Thane Stenner in Globe and Mail’ argues that “The secret to staying rich” is not about how you invest.  It is about spending!  This a great reminder to readers that you can’t asset allocate your way out of (an unsustainable spend rate) from a fixed pool of assets. With withdrawal rates over 5% you have a greater than 50% chance of exhausting your portfolio. He quotes and advisor that 3-4% spend range is more appropriate depending on the age of the client and it should be reviewed annually. “A more conservative withdrawal rate approach is in the best interests of all investors, irrespective of wealth levels.” (you might also want to re-read Rob Arnott’s “Spend less and save more is recipe for retirement “)

WSJ’s Veronica Dagher reviews CFA Institute Steve Horan’s tips for would be retirees in “Read this before you retire” The key tips are: (1) safe withdrawal rates (not 10% but 3.5-6% depending on your age), (2) protect portfolio around retirement (reduce equity component, then 5-10 year into retirement you can increase equity allocation again), (3) plan for  a long life, (4) flexibility (don’t rush into full retirement too early),  (5) watch fees (1% higher fees can reduce retirement wealth by 25%!)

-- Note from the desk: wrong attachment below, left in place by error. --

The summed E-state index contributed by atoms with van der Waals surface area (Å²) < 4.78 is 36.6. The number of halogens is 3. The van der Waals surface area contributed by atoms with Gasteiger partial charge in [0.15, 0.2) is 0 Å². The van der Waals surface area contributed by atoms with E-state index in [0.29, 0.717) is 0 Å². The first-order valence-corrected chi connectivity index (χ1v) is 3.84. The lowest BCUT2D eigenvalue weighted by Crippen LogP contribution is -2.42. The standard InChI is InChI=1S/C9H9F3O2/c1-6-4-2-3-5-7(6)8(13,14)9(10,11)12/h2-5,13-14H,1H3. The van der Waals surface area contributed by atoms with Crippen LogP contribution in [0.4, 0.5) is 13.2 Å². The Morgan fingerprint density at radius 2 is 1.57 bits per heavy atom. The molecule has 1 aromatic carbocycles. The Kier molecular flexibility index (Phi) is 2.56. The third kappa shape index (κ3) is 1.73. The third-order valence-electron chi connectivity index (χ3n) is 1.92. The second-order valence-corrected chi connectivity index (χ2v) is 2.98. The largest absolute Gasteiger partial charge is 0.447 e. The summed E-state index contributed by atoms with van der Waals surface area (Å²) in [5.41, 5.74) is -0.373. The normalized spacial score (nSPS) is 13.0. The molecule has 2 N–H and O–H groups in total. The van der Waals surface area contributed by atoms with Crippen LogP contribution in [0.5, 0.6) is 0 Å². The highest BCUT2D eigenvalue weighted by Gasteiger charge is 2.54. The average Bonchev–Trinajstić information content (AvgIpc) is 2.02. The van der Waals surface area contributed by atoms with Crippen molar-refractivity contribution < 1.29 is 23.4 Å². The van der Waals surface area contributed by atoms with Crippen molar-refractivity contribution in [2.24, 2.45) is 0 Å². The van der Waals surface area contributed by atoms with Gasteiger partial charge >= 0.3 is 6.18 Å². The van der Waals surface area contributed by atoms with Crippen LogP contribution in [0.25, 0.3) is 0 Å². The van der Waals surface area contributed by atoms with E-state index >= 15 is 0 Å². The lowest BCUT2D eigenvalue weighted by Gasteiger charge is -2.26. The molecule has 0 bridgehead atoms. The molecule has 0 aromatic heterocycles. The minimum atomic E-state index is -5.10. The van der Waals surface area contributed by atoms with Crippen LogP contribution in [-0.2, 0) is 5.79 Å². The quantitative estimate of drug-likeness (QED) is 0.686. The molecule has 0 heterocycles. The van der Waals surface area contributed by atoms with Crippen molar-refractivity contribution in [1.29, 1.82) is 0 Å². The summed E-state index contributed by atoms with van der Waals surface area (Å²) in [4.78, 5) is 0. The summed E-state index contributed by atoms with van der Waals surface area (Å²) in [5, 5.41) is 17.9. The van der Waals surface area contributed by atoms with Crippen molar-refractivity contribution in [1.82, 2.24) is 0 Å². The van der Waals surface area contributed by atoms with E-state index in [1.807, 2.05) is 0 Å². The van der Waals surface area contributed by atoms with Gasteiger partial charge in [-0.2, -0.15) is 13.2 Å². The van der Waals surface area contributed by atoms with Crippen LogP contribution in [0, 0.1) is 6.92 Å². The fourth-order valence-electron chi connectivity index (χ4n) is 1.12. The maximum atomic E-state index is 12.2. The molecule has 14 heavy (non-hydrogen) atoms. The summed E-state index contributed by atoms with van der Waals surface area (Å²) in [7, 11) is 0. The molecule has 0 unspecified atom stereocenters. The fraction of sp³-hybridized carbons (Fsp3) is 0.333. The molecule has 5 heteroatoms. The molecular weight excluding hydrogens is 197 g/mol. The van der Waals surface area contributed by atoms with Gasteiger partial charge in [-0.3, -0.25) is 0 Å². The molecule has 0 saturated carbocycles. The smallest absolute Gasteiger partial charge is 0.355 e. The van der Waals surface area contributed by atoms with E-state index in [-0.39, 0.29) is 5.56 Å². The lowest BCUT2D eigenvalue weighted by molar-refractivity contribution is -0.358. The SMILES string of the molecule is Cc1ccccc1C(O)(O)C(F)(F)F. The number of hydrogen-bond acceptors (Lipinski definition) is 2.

Financial Post’s Jonathan Chevreau says that “rumours of the death of buy-and-hold may be premature” in “Keep faith in buy and hold” quoting academic studies and financial advisors. He closes with a quote from advisor Robert Smith “buy-and-hold works, but not in isolation. Investors need proper asset allocation geared to their risk tolerance, portfolios must be well-diversified and investments can’t have been purchased at bubble-like prices. They also need to buy during the tough times to bring down their average costs”.

Inflation or deflation? Martin Feldstein warns in the Financial Times’  “Inflation is looming on America’s horizon” that you shouldn’t fall for recent apparent deflationary numbers (primarily due to falling commodity prices). He argues that while the current large (10-13% in the U.S.) deficits alone may not necessarily lead to inflation, when accompanied by rapid increases in money supply high inflation will be almost inevitable.

WSJ’s Brett Arends thinks that now may be the time to consider the buy-write or covered-call strategy in “Buy-Write: Safe harbour in troubled times?” The idea is to sell calls on shares that you already own, so it is a bet “that the shares won’t rise quite as far, or quite as fast, as others seem to think”. He quotes research result looking at data between 1988-2006 showing that a buy-write strategy returned comparable returns to the S&P500 but with 2/3 of the volatility! He gives some examples of vehicles which investors could use play this strategy like Barclays BWV or some CEFs that use this strategy. (However, some may argue that that after a significant market drop, this strategy may limit your upside.)